Write a comment

Heinz’s marketing department is playing… catch up.

Posted on October 26th, 2010 at 10:48 by John Sinteur in category: If you're in marketing, kill yourself


Write a comment

Comments:

  1. Facebook=cesspool. EOM

European Corporations Are Funneling Big-Time Cash Into US Senate Elections for Anti-Environment Candidates

Posted on October 26th, 2010 at 10:00 by John Sinteur in category: News

[Quote]:

Climate Action Network Europe uncovered what appears to be a coordinated effort by European polluters to influence United States climate and energy policies through targeted donations to candidates who oppose action on climate change.

The European companies are funding almost exclusively Senate candidates who have been outspoken in their opposition to comprehensive climate policy in the U.S., and candidates who actively deny the scientific consensus that climate change is happening and is caused by people.


Write a comment

Mitch McConnell: I Want To Be Senate Majority Leader In Order To Make Obama A One-Term President

Posted on October 26th, 2010 at 9:37 by John Sinteur in category: News

[Quote]:

Believing that the Republican strategy of opposition has played to his political benefit, McConnell is pledging to do more of the same if Republicans win back the Senate. In an interview with the National Journal’s Major Garrett, McConnell candidly acknowledged that he feels his “single most important” job is to defeat President Obama in 2012:

MCCONNELL: We need to be honest with the public. This election is about them, not us. And we need to treat this election as the first step in retaking the government. We need to say to everyone on Election Day, “Those of you who helped make this a good day, you need to go out and help us finish the job.”

NATIONAL JOURNAL: What’s the job?

MCCONNELL: The single most important thing we want to achieve is for President Obama to be a one-term president.

You got that? Not jobs. Not the war. Not health care. Not education. Not immigration. Not the deficit. Not the economy.

The salient fact of American politics is that there are fifty to seventy million voters each of who will volunteer to live, with his family, in a cardboard box under an overpass, and cook sparrows on an old curtain rod, if someone would only guarantee that the black, gay, Hispanic, liberal, whatever, in the next box over doesn’t even have a curtain rod, or a sparrow to put on it.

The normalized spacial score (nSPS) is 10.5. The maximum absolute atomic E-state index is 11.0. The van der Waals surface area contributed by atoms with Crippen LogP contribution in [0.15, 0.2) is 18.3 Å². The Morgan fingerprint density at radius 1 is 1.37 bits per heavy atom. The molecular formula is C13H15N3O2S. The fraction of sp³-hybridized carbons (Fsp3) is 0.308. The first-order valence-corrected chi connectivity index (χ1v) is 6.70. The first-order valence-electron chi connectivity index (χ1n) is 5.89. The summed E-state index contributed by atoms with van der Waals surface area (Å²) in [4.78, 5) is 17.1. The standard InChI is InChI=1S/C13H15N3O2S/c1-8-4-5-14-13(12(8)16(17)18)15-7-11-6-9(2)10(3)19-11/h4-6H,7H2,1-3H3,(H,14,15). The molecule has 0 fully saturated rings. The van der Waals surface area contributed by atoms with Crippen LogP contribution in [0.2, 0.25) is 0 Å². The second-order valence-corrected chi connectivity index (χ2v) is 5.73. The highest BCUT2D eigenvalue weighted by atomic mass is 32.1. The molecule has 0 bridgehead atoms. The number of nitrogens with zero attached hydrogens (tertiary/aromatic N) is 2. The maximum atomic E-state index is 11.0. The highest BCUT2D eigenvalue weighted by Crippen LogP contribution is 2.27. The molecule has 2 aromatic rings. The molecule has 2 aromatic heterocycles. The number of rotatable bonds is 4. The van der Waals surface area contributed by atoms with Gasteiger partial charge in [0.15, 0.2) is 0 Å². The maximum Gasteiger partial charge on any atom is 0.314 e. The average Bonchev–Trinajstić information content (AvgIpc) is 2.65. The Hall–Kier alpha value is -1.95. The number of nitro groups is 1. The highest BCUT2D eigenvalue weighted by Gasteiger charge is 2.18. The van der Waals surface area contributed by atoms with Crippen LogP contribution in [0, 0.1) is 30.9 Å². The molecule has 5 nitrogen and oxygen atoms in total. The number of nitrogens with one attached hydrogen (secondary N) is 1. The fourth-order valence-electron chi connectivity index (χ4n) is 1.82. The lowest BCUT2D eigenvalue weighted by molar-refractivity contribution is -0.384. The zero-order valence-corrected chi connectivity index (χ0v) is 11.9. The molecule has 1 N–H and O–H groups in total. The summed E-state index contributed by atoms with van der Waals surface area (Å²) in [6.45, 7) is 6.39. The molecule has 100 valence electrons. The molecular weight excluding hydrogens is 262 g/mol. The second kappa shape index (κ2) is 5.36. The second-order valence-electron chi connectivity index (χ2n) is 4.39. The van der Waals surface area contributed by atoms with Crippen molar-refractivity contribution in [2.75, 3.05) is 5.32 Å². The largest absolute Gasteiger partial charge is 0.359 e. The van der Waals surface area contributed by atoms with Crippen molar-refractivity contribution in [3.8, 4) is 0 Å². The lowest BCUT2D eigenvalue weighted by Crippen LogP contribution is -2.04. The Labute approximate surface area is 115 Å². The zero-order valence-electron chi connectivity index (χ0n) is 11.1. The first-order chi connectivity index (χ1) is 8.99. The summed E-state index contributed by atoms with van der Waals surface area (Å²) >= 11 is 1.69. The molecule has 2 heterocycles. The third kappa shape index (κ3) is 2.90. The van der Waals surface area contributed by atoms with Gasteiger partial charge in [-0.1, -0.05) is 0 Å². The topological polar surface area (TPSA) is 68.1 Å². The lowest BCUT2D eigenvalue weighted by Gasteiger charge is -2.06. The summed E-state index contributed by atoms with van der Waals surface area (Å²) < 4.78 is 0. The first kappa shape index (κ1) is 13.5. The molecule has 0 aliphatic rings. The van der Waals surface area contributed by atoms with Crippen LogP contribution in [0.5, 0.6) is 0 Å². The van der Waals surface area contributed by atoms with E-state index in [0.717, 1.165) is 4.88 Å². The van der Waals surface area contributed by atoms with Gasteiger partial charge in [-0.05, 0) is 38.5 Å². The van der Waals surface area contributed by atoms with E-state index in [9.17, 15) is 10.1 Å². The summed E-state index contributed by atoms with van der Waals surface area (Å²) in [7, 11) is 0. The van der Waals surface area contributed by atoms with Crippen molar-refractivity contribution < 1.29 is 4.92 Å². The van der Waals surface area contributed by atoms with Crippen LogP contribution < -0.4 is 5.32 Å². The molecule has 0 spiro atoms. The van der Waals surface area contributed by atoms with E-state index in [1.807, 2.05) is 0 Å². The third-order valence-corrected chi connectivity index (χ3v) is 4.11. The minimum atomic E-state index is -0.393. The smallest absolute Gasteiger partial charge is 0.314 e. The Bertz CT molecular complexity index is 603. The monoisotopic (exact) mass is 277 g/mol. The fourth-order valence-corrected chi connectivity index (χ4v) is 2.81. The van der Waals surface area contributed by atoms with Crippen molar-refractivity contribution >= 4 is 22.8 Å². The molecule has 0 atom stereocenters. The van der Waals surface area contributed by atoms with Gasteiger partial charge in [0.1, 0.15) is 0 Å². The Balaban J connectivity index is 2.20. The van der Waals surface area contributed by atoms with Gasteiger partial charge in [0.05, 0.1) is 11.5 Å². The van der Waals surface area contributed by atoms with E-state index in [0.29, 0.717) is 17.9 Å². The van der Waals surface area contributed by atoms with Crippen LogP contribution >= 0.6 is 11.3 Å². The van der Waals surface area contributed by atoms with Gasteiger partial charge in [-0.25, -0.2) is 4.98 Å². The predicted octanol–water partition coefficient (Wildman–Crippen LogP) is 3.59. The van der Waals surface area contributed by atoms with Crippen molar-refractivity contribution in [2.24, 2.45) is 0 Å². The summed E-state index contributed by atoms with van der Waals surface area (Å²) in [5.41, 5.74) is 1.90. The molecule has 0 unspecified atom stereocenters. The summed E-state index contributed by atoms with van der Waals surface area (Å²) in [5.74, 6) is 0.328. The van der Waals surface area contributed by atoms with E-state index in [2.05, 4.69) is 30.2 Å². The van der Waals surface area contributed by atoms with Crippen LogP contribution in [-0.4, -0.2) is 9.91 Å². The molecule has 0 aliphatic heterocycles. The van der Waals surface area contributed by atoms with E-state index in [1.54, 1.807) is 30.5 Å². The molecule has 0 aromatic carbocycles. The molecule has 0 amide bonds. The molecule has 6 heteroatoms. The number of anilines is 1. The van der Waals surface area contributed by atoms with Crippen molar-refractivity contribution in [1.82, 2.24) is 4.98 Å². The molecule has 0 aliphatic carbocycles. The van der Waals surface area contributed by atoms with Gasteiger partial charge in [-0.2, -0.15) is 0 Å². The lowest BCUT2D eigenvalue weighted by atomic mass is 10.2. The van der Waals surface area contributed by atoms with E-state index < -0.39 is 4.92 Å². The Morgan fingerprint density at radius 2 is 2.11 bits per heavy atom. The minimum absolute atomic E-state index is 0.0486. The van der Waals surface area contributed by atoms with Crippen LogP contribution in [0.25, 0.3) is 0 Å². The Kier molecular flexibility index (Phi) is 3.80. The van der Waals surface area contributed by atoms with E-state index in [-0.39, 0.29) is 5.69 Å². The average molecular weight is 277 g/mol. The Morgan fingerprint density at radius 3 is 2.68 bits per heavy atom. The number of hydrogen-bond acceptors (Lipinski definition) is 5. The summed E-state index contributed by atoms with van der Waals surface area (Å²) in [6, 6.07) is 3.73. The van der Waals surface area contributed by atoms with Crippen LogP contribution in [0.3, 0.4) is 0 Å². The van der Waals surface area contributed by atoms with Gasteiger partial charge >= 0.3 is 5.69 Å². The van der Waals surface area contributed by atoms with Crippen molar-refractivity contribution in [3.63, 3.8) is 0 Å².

Write a comment

Facebook Blocker Extension

Posted on October 26th, 2010 at 9:28 by John Sinteur in category: If you're in marketing, kill yourself, Privacy

[Quote]:

This browser extension stops Facebook social plugins—including those within iFrames—from running on sites other than Facebook itself. This includes ‘Like’ buttons, ‘Recommended’ lists, and should also stop any Facebook scripts from tracking your browsing history.


Write a comment

Oracle Needs a Clue As Brain Drain Accelerates

Posted on October 26th, 2010 at 8:14 by John Sinteur in category: Software

[Quote]:

“It looks like Oracle is not suiting former Sun staff well, nor community members in the Java and OpenOffice.org communities. This weekend saw an unusually large number of rather public departures, with (among many others listed in the article) the VP running Solaris development quitting, the token academic on the JCP walking out and top community leaders at OpenOffice.org nailing their resignations to the door after having the ex-Sun people slam it in their face. The best analysis comes from an unexpected place, with the marketing director of Eclipse — usually loyal defenders of their top-dollar-paying members — turning on Oracle and telling them to get a clue.”

You could have seen this one coming. Remember when Sun was sold to Oracle? Remember what Schwartz wrote?

[Quote]:

Having spent a considerable amount of time talking to Oracle, let me assure you they are single minded in their focus on the one asset that doesn’t appear in our financial statements: our people. That’s their highest priority – creating an inviting and compelling environment in which our brightest minds can continue to invent and deliver the future.

He would not have written that if it wasn’t his biggest worry, or if you want, his biggest fear.

It appears he was right. OpenSolaris is just about dead, MySQL had a bit of trouble, Java is having a few bad days lately.. Oracle will still be a database company three years from now, but not much else, and they’ll be considered toxic to work for by the really good engineers in the field…


Write a comment